The lightning-fast growth of online education has spurred significant competition, as non-traditional education services compete with universities for the same students. In an attempt to market programs to potential learners, diligent researchers have mined countless data points. An equally vast number of conclusions have been drawn from this data. Not being a trained statistician (e.g. Nate Silver), this post will take a more holistic view, focusing on areas of consensus. Nothing discussed here will be ground shaking, but collecting everything in one place should be helpful.
The average age of college students is slowly shifting skyward, due in no small part to the growth of for-profit universities and new fully online programs. Currently, the average on-campus student is in their mid-twenties (25). Interestingly, around 80% of online learners are at least 25, with a large majority (60%) being between 30 & 50 years of age1. Generally, the average online student is significantly older than their face2face counterpart.
The National Institute for Education Statistics points out that 57.5% of college students are female, a number that has also steadily grown in recent years2. Currently, 70% of online students are female.
Online students are also more likely to be employed and working full-time. There has been a significant amount of handwringing over the rising cost of a higher education. Due to this hard reality, college students are having to integrate greater numbers of work hours into their study schedules. 50% of on-ground students are working part time, and an additional 20% of learners are working full-time3. The situation is even starker for the online learner. 80% of all online students are working, with 60% of learners working full time2.
Instructor Takeaway: The average online student is older, working more hours and female. Most learners are balancing significant personal and work obligations, with school responsibilities. A desire to improve career prospects often motivates learners to take online classes, but studying may not always be their top priority. Online classes allow learners to squeeze school into their downtime. However, even small unexpected schedule changes can make it difficult to complete assignments in a timely fashion. A certain amount of compassion and flexibility is therefore in order. Most online learners appreciate the value of education, and given the opportunity, will catch up with their studies.
Why are these overburdened learners signing up for online courses? Most are seeking to improve their career options, and for this audience, asynchronous classes are ideal. Firstly, online classes allow learners to study when it’s convenient. If you can’t login until the kids are asleep, online classes are perfect. Second, many programs provide mechanisms for accelerated degree competition, allowing learners to move through content at compressed rates. Students also appreciate the cost, which is often lower than traditional programs.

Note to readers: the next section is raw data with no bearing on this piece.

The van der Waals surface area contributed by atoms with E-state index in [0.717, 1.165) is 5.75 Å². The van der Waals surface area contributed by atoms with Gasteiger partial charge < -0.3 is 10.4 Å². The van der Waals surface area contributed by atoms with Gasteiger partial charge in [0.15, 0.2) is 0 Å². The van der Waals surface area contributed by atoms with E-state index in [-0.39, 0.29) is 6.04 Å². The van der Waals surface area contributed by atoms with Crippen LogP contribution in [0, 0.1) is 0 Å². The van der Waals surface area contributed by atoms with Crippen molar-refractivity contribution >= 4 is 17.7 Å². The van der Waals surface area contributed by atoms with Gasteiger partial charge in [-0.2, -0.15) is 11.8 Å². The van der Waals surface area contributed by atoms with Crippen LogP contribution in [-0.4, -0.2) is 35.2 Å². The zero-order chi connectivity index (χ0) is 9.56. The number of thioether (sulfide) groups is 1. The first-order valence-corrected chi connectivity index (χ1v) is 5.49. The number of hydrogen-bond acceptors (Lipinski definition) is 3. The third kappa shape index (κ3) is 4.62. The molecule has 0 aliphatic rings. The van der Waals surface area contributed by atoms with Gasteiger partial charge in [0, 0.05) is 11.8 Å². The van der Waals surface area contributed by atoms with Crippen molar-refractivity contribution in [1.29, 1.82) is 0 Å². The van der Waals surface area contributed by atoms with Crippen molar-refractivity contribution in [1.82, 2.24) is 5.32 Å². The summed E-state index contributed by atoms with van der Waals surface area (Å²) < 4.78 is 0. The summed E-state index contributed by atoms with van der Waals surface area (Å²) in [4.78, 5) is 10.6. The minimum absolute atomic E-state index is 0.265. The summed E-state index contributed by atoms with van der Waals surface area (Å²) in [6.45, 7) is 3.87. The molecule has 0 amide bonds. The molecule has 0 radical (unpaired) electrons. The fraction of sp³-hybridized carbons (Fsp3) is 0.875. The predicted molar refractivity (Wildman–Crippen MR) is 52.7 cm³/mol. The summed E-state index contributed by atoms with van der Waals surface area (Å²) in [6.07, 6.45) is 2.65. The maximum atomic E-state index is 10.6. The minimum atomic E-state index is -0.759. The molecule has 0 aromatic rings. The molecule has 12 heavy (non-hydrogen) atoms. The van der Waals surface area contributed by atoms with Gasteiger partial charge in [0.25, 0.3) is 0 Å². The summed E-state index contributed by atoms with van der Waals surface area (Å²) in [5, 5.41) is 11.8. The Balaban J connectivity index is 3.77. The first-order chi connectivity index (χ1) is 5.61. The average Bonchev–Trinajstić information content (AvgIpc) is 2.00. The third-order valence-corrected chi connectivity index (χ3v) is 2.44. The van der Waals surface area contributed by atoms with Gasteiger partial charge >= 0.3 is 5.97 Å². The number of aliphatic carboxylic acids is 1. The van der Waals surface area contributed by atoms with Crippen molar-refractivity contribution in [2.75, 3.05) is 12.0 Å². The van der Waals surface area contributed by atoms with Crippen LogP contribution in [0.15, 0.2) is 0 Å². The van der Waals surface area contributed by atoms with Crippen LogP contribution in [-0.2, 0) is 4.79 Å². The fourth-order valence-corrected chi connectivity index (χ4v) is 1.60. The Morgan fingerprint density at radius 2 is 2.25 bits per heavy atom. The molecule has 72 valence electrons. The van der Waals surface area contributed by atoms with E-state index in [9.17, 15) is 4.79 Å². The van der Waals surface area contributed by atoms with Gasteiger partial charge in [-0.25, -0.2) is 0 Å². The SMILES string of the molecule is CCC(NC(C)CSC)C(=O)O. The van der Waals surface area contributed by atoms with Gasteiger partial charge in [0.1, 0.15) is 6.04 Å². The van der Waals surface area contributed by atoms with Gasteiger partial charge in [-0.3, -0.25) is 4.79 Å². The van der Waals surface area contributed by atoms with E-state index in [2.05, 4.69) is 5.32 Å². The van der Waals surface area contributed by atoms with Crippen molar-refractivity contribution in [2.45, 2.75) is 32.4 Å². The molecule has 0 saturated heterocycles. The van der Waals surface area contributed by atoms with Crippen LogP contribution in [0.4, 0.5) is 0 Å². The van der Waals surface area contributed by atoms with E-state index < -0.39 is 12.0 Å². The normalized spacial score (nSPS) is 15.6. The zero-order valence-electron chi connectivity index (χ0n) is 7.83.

Important: Many believe that the online platform is an easier way to learn content.
“Students appear to choose multimedia courses based on expected flexibility and ease of learning, but those expectations may cause them to reduce their effort and learn less. …the attractiveness of flexibility may increase the probability that students will take multimedia courses… and so increase access while at the same time placing considerable stress on motivational processes that support persistence over time.” ~ Richard E. Clark, USC4
In short, the belief that online courses are easier often leads learners to apply less upfront effort. Persistence is tied to motivation, so keeping students “on task” is critical. It is especially important to get students off to a strong start.
Multitasking: In the face2face classroom, physical proximity limits most negative forms of student behavior. Under an instructor’s watchful eye, it’s not really possible to cheat outrageously, show up 45 minutes late or blare loud music. However, in-class multitasking is a growing concern for educators.
Despite being dubbed GEN-M (“The Multitasking Generation5),” studies have demonstrated convincingly that multitasking in the university classroom harms comprehension.
“…participants’ comprehension was impaired when they performed multiple tasks during learning, one being the primary task of attending to the lecture material and taking notes, and the other being the secondary task of completing unrelated online tasks.” ~ Sana, Weston, Cepeda6
Most college students actively multitask while studying, reducing information absorption rates and increasing task completion times7. Many face2face instructors have taken a hard line on multitasking, directing learners to shut their laptops and turned off smartphones. Online learners, feel invisible, expecting their actions to go unnoticed. The ability to multitask, without being directly observed, allows learners to leave the virtual classroom over and over again. As a result, students often have trouble retaining their focus.
“Imagine a scenario where students stop a multimedia lesson when they are tired or bored, intending to restart soon, and yet become distracted and allow a great deal of time pass before restarting the lesson. These gaps in time may make recall of previously learned material more difficult and/or push students so close to course or lesson completion deadlines that they must rush to finish on time.” ~ Richard E. Clark, USC4
- Track student activity with your learning management system’s (LMS’s) internal data analytics. Understanding how students spend their time will make answering a host of questions easier. Tracking data also allows the instructor to identify under performing/absent pupils.
- Never answer open-ended questions. Learners often attempt assessments before reading the associated lessons. Failing to understand concepts immediately, students often insist that the instructor needs to reexplain the content. Don’t fall for it. Insist that your students ask specific and targeted questions before providing answers.
- Remind students that good time management skills, quiet environments and concentrated study periods are essential.